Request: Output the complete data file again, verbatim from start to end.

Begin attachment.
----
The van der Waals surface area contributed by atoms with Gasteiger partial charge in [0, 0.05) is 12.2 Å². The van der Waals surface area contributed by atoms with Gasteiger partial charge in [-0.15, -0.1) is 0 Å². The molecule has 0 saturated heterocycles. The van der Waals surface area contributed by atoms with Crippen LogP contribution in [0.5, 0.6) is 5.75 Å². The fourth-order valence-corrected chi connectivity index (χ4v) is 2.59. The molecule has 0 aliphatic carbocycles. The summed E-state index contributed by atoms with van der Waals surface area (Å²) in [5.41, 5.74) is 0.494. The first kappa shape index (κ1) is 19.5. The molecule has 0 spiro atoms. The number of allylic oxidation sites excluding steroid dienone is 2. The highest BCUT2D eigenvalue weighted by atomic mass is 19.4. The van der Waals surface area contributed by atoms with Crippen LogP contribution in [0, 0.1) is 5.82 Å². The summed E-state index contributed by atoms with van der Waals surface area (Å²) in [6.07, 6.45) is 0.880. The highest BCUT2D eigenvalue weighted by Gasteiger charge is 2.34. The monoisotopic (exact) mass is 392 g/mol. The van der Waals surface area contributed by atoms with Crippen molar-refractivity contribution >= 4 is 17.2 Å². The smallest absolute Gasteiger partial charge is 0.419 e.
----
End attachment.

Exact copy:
The van der Waals surface area contributed by atoms with Gasteiger partial charge in [0, 0.05) is 12.2 Å². The van der Waals surface area contributed by atoms with Gasteiger partial charge in [-0.15, -0.1) is 0 Å². The molecule has 0 saturated heterocycles. The van der Waals surface area contributed by atoms with Crippen LogP contribution in [0.5, 0.6) is 5.75 Å². The fourth-order valence-corrected chi connectivity index (χ4v) is 2.59. The molecule has 0 aliphatic carbocycles. The summed E-state index contributed by atoms with van der Waals surface area (Å²) in [5.41, 5.74) is 0.494. The first kappa shape index (κ1) is 19.5. The molecule has 0 spiro atoms. The number of allylic oxidation sites excluding steroid dienone is 2. The highest BCUT2D eigenvalue weighted by atomic mass is 19.4. The van der Waals surface area contributed by atoms with Crippen LogP contribution in [0, 0.1) is 5.82 Å². The summed E-state index contributed by atoms with van der Waals surface area (Å²) in [6.07, 6.45) is 0.880. The highest BCUT2D eigenvalue weighted by Gasteiger charge is 2.34. The monoisotopic (exact) mass is 392 g/mol. The van der Waals surface area contributed by atoms with Crippen molar-refractivity contribution >= 4 is 17.2 Å². The smallest absolute Gasteiger partial charge is 0.419 e.